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Article ID: 706739

Understanding our early human ancestors: Australopithecus sediba

Dartmouth College

The fossil site of Malapa in the Cradle of Humankind, South Africa, discovered by Lee Berger of the University of the Witwatersrand, Johannesburg, in August 2008, has been one of the most productive sites of the 21st century for fossils of early human ancestors or hominins. A new hominin species, Australopithecus sediba (Au. sediba), was named by Berger and his colleagues, following the discovery of two partial skeletons just under two million years old, a juvenile male individual-- Malapa Hominin 1 (MH1)-- and an adult female, Malapa Hominin 2 (MH2). The skeletons are under the custodianship of the University of the Witwatersrand, where they are being kept.

18-Jan-2019 11:40 AM EST

Article ID: 706738

Body-Painting Protects Against Bloodsucking Insects

Lund University

A study by researchers from Sweden and Hungary shows that white, painted stripes on the body protect skin from insect bites. It is the first time researchers have successfully shown that body-painting has this effect. Among indigenous peoples who wear body-paint, the markings thus provide a certain protection against insect-borne diseases.

18-Jan-2019 11:10 AM EST

Article ID: 706534

Mosquito Known to Transmit Malaria Has Been Detected in Ethiopia for the First Time

Baylor University

A type of mosquito that transmits malaria has been detected in Ethiopia for the first time, and the discovery has implications for putting more people at risk for malaria in new regions, according to a study led by a Baylor University researcher.

16-Jan-2019 10:05 AM EST

Article ID: 706225

Elephants take to the road for reliable resources

Ecological Society of America

An elephant never forgets. This seems to be the case, at least, for elephants roaming about Namibia, looking for food, fresh water, and other resources.

9-Jan-2019 1:55 PM EST

Article ID: 705281

Pregnant Women, Young Children Most Likely To Use Bed Nets To Prevent Malaria

Johns Hopkins Bloomberg School of Public Health

When households in sub-Saharan Africa don’t have an adequate number of insecticide-treated bed nets, pregnant women and children under five are the most likely family members to sleep under the ones they have, leaving men and school-aged children more exposed to malaria, new Johns Hopkins Center for Communication Programs (CCP) research suggests.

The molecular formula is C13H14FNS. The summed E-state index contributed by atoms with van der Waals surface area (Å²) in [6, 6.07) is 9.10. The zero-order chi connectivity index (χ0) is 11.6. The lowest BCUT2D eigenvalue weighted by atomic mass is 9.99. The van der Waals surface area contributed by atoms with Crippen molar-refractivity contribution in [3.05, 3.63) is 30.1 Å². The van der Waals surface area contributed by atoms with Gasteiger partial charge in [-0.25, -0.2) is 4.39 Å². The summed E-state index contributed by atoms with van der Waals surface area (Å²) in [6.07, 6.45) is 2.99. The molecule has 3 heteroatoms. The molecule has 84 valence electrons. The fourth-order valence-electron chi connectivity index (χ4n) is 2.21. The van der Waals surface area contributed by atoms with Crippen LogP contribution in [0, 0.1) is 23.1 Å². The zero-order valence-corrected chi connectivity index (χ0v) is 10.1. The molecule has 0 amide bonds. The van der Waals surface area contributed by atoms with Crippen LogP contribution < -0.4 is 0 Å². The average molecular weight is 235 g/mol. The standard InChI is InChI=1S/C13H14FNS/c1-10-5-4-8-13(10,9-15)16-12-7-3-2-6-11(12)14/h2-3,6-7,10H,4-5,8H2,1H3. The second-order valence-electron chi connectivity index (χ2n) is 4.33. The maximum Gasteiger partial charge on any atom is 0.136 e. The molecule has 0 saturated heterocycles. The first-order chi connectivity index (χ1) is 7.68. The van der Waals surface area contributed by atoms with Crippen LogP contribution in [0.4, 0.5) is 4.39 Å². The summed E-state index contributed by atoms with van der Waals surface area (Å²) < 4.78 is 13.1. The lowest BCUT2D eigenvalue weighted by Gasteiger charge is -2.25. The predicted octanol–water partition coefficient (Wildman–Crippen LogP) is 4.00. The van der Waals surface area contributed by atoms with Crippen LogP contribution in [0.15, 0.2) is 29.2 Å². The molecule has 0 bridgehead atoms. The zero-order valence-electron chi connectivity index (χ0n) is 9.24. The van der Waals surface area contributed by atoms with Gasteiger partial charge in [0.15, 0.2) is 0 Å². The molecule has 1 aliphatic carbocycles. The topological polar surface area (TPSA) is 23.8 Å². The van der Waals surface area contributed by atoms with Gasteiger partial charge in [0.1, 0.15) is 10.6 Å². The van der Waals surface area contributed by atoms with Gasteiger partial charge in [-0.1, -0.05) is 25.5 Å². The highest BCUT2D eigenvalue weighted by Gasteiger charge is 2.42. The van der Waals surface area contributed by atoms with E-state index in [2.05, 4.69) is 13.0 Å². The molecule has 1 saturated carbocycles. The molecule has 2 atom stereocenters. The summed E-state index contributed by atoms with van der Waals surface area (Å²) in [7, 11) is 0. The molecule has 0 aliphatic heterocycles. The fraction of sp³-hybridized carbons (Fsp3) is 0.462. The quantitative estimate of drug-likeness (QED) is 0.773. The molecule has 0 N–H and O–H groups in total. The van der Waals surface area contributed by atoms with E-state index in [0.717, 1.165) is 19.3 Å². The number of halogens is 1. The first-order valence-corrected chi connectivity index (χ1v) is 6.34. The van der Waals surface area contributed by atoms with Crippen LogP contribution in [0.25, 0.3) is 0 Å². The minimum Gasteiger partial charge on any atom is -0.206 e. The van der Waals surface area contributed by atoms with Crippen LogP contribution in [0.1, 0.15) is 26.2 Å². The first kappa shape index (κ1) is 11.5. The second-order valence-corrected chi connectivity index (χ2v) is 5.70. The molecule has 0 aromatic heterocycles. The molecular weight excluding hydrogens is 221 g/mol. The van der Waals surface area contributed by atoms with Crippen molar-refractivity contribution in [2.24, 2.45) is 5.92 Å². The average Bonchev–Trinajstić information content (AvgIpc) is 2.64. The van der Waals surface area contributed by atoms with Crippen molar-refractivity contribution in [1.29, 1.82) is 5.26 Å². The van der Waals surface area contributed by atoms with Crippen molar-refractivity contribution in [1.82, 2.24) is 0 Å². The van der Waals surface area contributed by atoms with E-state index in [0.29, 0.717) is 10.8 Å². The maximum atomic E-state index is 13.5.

11-Dec-2018 3:40 PM EST

Article ID: 704623

Population Mapping Helps Measure Access to Surgery in Africa

University of Southampton

Research examining pressure on surgical units in sub-Saharan African countries estimates nearly 300 million people have a need for surgery in the region, placing a heavy burden on hospitals.

29-Nov-2018 11:05 AM EST
  • Embargo expired:
    15-Nov-2018 5:00 AM EST

Article ID: 703568

Studies Examine Sexual and Reproductive Empowerment in Sub-Saharan Africa

Johns Hopkins Bloomberg School of Public Health

Women in Ethiopia, Nigeria and Uganda are often pressured by family and through societal expectations to have more children, but commonly resort to covert or indirect means of contraception to maintain some reproductive autonomy. This is a central finding from a cross-country study led by researchers at the Johns Hopkins Bloomberg School of Public Health.

7-Nov-2018 3:05 PM EST
  • Embargo expired:
    15-Nov-2018 1:00 AM EST

Article ID: 703569

News Brief: 2018 International Conference on Family Planning in Kigali, Rwanda

Johns Hopkins Bloomberg School of Public Health

At the fifth International Conference on Family Planning (ICFP) in Kigali, Rwanda, taking place Nov. 12 to 15, 2018, there will be four new research findings presented. The 2018 ICFP is co-hosted by the Bill & Melinda Gates Institute for Population and Reproductive Health, which is based at the Johns Hopkins Bloomberg School of Public Health, and the Ministry of Health of the Republic of Rwanda.

7-Nov-2018 3:05 PM EST

Article ID: 703542

UIC to host event exploring Chicago's native communities

University of Illinois at Chicago

The University of Illinois at Chicago's Great Cities Institute and Native American Support Program will present Natives in Chicago, a discussion on the impact of policies and the work of community organizations to provide services and programs that contribute to the city's thriving native communities.

7-Nov-2018 12:05 PM EST

Social and Behavioral Sciences


Article ID: 703540

UIC scholar honored for work serving the 'public good'

University of Illinois at Chicago

Barbara Ransby, a University of Illinois at Chicago historian, writer and activist, is the recipient of the American Studies Association's 2018 Angela Y. Davis Prize for Public Scholarship, which recognizes scholars who have applied or used their scholarship for the betterment of society.

7-Nov-2018 11:05 AM EST

Arts and Humanities

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